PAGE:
I am continuing my reverse engineering review by tackling the IOLI crackmes by @pof. These are beginner friendly challenges that is perfect for newbies or for those who want to review the basics like me. Check out my writeup for 0x00 here.
Getting the password
Of course, the first thing we do is run the program.
Just like last time, we opened up the program in IDA and focused on the part of the code that does the comparing of passwords.
cmp [ebp+var_4], 149Ah jz short loc_40137c
This seems easy enough.
Initially I entered
149A as the password but this turned out to be incorrect. The reason for this is because
scanf was passed a format of "%d".
mov [esp+18h+Format], offset aD ; "%d" call _scanf
This means that the input it expects is actually a decimal integer. So converting
149A to decimal results in
5274, which is the correct password.
Patching the executables
Patching the executable is actually the same process as my writeup for 0x00.
Passing arguments to functions
Since the crackme was cracked relatively quickly I want to review and highlight how arguments are passed to functions.
The format of the
scanf function in C is like so:
int scanf ( const char * format, ... );
Here's an example of how it is used:
int i; scanf ("%d",&i);
If we look at the 0x01 program we could see how the arguments are passed to the _scanf function by placing the data to send on top of the stack.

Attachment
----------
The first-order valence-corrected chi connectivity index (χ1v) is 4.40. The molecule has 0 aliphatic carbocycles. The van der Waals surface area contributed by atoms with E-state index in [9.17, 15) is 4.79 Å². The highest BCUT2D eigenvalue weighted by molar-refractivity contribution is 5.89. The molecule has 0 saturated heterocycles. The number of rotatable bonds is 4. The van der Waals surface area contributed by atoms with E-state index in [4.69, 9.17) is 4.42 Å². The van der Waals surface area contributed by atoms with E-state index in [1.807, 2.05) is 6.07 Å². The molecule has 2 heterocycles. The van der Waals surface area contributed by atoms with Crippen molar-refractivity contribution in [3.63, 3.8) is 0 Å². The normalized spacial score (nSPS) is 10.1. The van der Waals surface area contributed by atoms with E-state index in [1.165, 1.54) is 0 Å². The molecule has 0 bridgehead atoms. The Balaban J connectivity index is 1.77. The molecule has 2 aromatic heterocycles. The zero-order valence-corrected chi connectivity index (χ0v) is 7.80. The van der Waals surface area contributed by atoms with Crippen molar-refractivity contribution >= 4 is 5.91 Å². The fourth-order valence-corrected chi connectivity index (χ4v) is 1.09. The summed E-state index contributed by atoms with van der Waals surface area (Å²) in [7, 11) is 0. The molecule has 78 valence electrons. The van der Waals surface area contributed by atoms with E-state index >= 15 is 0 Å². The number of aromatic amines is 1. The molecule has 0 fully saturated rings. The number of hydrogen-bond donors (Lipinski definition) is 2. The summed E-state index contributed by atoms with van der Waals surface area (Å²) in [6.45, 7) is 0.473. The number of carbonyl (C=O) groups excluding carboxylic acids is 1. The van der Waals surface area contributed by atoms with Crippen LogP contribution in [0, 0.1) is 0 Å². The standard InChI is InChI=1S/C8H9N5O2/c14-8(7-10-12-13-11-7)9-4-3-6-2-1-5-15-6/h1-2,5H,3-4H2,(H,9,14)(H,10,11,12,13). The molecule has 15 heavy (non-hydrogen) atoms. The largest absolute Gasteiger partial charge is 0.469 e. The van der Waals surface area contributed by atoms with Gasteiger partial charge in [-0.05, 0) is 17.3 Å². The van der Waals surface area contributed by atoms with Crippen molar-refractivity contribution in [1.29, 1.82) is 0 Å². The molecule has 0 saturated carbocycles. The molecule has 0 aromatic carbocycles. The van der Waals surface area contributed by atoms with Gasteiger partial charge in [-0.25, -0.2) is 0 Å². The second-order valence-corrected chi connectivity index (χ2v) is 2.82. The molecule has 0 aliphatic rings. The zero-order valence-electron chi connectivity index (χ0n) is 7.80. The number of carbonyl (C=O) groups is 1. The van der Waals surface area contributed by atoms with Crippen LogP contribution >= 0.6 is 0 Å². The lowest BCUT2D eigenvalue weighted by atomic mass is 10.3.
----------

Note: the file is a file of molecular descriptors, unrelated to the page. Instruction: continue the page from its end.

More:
lea eax, [ebp+var_4] mov [esp+18h+var_14], eax mov [esp+18h+Format], offset aD; "%d" call _scanf
lea eax, [ebp+var_4] gets the address of var_4, this is the memory location where scanf would put the inputted data. This is then added to the stack with
offset aD gets the address of
aD which contains the string "%d". This is the format parameter that scanf expects. This is then added to the stack with
With the two parameters added to the stack, it can now be used by the scanf function when
call _scanf is executed.
I'm not sure if I was able to explain that properly. At the very least, you should have been able to have a basic idea of how variables are passed to functions. Take note, however, that there are other calling conventions for functions which meants that the passing of arguments can also differ.
On to the next challenge...
This is the second challenge out of 10 in the IOLI series of challenges. So far the challenges are still very easy, which is fine because it's still good for practice. I look forward to the next one.